While there’s no single explanation for how Mirena works, most likely, the above actions work together to prevent pregnancy for up to 5 years.
http://heatherbestel.com/2008/12/the-sun-is-setting-on-2008/?replytocom=102 Mirena does not protect against HIV or STDs.
As soon as Mirena is placed in your uterus by your healthcare provider, it starts releasing small amounts of the hormone levonorgestrel into your uterus to provide continuous birth control for as long as you want, for up to 5 years.
Mirena and hormones
Mirena releases small amounts of levonorgestrel, a progestin hormone found in many birth control pills, locally into your uterus at a slow rate. Because of this, only small amounts of the hormone enter your blood. Mirena does not contain estrogen.
Mirena may also help treat heavy periods in women who choose intrauterine contraception. The hormone in Mirena reduces the monthly thickening of the uterine lining.
Only you and your healthcare provider can decide if Mirena is right for you. Mirena is recommended for women who have had a child. Important Safety Information
- Don’t use Mirena if you have a pelvic infection, get infections easily or have certain cancers. Less than 1% of users get a serious infection called pelvic inflammatory disease. If you have persistent pelvic or abdominal pain, see your healthcare provider.
- Mirena may attach to or go through the wall of the uterus and cause other problems. If Mirena comes out, use back-up birth control and call your healthcare provider.
- Although uncommon, pregnancy while using Mirena can be life threatening and may result in loss of pregnancy or fertility.
- Ovarian cysts may occur but usually disappear.
- Bleeding and spotting may increase in the first 3 to 6 months and remain irregular. Periods over time usually become shorter, lighter or may stop.
go here Mirena does not protect against HIV or STDs.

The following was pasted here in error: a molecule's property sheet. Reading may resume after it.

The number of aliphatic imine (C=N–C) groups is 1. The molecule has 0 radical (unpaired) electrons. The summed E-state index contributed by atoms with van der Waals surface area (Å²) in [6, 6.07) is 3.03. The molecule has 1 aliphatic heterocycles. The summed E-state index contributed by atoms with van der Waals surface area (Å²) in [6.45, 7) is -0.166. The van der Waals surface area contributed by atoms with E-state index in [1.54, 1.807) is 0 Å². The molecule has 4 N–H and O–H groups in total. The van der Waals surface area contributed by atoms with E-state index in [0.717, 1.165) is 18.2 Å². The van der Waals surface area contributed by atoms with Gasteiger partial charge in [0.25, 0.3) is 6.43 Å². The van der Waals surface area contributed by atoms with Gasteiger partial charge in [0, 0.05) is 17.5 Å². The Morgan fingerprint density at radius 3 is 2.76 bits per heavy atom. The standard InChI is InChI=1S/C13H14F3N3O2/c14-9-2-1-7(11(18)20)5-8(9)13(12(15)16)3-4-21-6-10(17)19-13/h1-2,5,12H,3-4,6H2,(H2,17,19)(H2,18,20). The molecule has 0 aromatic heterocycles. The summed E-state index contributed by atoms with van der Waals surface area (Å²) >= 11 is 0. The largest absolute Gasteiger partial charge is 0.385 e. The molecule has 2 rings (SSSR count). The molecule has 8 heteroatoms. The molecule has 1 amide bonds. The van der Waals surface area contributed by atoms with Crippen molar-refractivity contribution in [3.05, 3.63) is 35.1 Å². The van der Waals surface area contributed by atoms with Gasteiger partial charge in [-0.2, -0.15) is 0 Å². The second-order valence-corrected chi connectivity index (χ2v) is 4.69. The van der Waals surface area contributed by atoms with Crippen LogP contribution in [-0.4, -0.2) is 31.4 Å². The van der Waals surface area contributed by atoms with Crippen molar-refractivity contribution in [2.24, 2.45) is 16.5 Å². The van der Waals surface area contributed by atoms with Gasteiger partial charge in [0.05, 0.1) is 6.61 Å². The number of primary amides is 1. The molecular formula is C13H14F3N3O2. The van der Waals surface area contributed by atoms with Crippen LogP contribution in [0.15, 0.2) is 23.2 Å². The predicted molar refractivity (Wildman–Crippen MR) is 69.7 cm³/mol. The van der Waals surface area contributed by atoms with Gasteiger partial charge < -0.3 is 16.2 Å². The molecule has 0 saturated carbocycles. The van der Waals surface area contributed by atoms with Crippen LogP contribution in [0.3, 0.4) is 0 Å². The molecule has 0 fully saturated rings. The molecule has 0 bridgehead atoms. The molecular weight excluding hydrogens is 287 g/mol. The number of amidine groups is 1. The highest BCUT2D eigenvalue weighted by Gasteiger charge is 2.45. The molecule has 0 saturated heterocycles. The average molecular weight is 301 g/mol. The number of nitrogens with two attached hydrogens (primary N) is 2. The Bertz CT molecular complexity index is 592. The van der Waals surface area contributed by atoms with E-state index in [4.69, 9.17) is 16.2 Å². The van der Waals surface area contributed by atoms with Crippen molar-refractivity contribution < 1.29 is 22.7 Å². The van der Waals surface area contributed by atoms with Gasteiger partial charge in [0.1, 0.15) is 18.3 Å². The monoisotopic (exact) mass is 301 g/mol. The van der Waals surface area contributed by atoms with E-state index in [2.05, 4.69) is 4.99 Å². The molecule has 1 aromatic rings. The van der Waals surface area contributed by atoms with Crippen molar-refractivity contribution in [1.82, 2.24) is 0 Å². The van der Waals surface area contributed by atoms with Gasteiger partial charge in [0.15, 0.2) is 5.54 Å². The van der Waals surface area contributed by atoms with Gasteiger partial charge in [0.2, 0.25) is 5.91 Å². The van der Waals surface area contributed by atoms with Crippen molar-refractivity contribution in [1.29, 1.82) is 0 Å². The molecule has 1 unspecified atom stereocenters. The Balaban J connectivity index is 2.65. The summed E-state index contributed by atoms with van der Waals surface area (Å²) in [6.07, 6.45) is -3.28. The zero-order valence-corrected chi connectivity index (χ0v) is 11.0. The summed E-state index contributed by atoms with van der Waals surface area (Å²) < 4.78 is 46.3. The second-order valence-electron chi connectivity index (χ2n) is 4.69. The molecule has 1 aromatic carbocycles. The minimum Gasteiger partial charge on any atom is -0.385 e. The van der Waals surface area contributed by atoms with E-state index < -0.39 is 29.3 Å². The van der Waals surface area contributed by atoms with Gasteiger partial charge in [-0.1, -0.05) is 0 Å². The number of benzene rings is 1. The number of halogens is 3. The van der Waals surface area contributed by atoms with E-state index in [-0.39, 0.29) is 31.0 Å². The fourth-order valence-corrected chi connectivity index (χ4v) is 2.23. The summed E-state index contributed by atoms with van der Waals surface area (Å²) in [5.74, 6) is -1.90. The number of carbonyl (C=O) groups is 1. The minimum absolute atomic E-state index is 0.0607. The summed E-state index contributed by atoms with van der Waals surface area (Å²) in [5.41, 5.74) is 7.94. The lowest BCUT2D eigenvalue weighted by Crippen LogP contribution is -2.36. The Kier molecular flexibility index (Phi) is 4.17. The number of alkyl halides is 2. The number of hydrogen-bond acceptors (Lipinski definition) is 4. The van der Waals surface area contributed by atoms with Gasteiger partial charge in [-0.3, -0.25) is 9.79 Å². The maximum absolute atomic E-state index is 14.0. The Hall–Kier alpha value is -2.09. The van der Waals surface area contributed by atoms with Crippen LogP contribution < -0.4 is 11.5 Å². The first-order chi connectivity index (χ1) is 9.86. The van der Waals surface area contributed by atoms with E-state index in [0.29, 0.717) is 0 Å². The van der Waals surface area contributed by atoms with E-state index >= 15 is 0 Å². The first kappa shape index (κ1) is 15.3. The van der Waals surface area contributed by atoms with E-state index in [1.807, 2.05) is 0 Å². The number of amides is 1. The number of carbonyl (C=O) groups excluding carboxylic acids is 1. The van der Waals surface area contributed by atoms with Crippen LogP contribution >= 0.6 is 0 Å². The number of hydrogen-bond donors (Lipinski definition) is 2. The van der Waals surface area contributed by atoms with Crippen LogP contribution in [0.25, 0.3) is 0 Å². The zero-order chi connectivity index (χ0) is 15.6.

Skyla (levonorgestrel-releasing intrauterine system) is a hormone-releasing IUD that prevents pregnancy for up to 3 years.
Important Safety Information
- If you have a pelvic infection, get infections easily, or have certain cancers, don’t use Skyla. Less than 1% of users get a serious pelvic infection called PID.
- If you have persistent pelvic or stomach pain or if Skyla comes out, tell your doctor. If Skyla comes out, use back-up birth control. Skyla may attach to or go through the uterus and cause other problems.
- Pregnancy while using Skyla is uncommon but can be life threatening and may result in loss of pregnancy or fertility. Ovarian cysts may occur but usually disappear.
- Bleeding and spotting may increase in the first 3 to 6 months and remain irregular. Periods over time usually become shorter, lighter, or may stop.
go to link Skyla does not protect against HIV or STDs.
watch WARNING: You must continue to use another form of birth control until you have your Essure Confirmation Test (3 months after the procedure) and your doctor tells you that you can rely on Essure for birth control. For some women, it can take longer than three months for Essure to be effective, requiring a repeat confirmation test at 6 months. Talk to your doctor about which method of birth control you should use during this period. Women using an intrauterine device need to switch to another method. If you rely on Essure for birth control before receiving confirmation from your doctor, you are at risk of getting pregnant.